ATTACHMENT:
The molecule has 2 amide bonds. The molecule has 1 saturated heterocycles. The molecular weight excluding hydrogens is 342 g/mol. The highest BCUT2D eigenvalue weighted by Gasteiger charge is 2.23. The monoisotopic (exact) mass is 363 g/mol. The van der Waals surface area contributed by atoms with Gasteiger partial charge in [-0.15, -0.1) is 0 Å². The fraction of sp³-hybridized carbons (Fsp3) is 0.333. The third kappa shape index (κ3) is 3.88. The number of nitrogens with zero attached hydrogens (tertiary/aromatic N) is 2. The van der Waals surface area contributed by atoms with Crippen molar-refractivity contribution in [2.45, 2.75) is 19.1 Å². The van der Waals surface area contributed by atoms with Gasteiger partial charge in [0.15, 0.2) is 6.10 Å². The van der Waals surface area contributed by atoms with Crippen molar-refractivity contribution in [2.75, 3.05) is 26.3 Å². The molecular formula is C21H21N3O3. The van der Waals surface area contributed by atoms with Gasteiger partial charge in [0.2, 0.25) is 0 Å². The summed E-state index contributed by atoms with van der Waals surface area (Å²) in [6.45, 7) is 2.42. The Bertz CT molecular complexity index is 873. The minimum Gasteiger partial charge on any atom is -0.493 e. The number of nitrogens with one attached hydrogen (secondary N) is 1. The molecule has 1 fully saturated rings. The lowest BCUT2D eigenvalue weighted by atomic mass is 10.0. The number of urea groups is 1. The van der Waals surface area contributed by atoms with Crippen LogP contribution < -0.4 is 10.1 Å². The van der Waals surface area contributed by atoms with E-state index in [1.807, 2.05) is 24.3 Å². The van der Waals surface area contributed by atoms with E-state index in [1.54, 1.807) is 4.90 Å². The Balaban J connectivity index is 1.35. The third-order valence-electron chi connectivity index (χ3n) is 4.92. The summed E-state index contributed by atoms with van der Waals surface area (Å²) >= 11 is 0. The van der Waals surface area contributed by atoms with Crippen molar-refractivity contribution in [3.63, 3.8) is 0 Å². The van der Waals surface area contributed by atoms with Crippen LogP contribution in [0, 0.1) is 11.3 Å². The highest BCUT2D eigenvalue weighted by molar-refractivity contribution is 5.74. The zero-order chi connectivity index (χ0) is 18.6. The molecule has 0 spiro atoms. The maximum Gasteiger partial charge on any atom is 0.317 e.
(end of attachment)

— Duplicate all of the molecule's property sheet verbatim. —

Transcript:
The molecule has 2 amide bonds. The molecule has 1 saturated heterocycles. The molecular weight excluding hydrogens is 342 g/mol. The highest BCUT2D eigenvalue weighted by Gasteiger charge is 2.23. The monoisotopic (exact) mass is 363 g/mol. The van der Waals surface area contributed by atoms with Gasteiger partial charge in [-0.15, -0.1) is 0 Å². The fraction of sp³-hybridized carbons (Fsp3) is 0.333. The third kappa shape index (κ3) is 3.88. The number of nitrogens with zero attached hydrogens (tertiary/aromatic N) is 2. The van der Waals surface area contributed by atoms with Crippen molar-refractivity contribution in [2.45, 2.75) is 19.1 Å². The van der Waals surface area contributed by atoms with Gasteiger partial charge in [0.15, 0.2) is 6.10 Å². The van der Waals surface area contributed by atoms with Crippen molar-refractivity contribution in [2.75, 3.05) is 26.3 Å². The molecular formula is C21H21N3O3. The van der Waals surface area contributed by atoms with Gasteiger partial charge in [0.2, 0.25) is 0 Å². The summed E-state index contributed by atoms with van der Waals surface area (Å²) in [6.45, 7) is 2.42. The Bertz CT molecular complexity index is 873. The minimum Gasteiger partial charge on any atom is -0.493 e. The number of nitrogens with one attached hydrogen (secondary N) is 1. The molecule has 1 fully saturated rings. The lowest BCUT2D eigenvalue weighted by atomic mass is 10.0. The number of urea groups is 1. The van der Waals surface area contributed by atoms with Crippen LogP contribution < -0.4 is 10.1 Å². The van der Waals surface area contributed by atoms with E-state index in [1.807, 2.05) is 24.3 Å². The van der Waals surface area contributed by atoms with E-state index in [1.54, 1.807) is 4.90 Å². The Balaban J connectivity index is 1.35. The third-order valence-electron chi connectivity index (χ3n) is 4.92. The summed E-state index contributed by atoms with van der Waals surface area (Å²) >= 11 is 0. The van der Waals surface area contributed by atoms with Crippen molar-refractivity contribution in [3.63, 3.8) is 0 Å². The van der Waals surface area contributed by atoms with Crippen LogP contribution in [0, 0.1) is 11.3 Å². The highest BCUT2D eigenvalue weighted by molar-refractivity contribution is 5.74. The zero-order chi connectivity index (χ0) is 18.6. The molecule has 0 spiro atoms. The maximum Gasteiger partial charge on any atom is 0.317 e.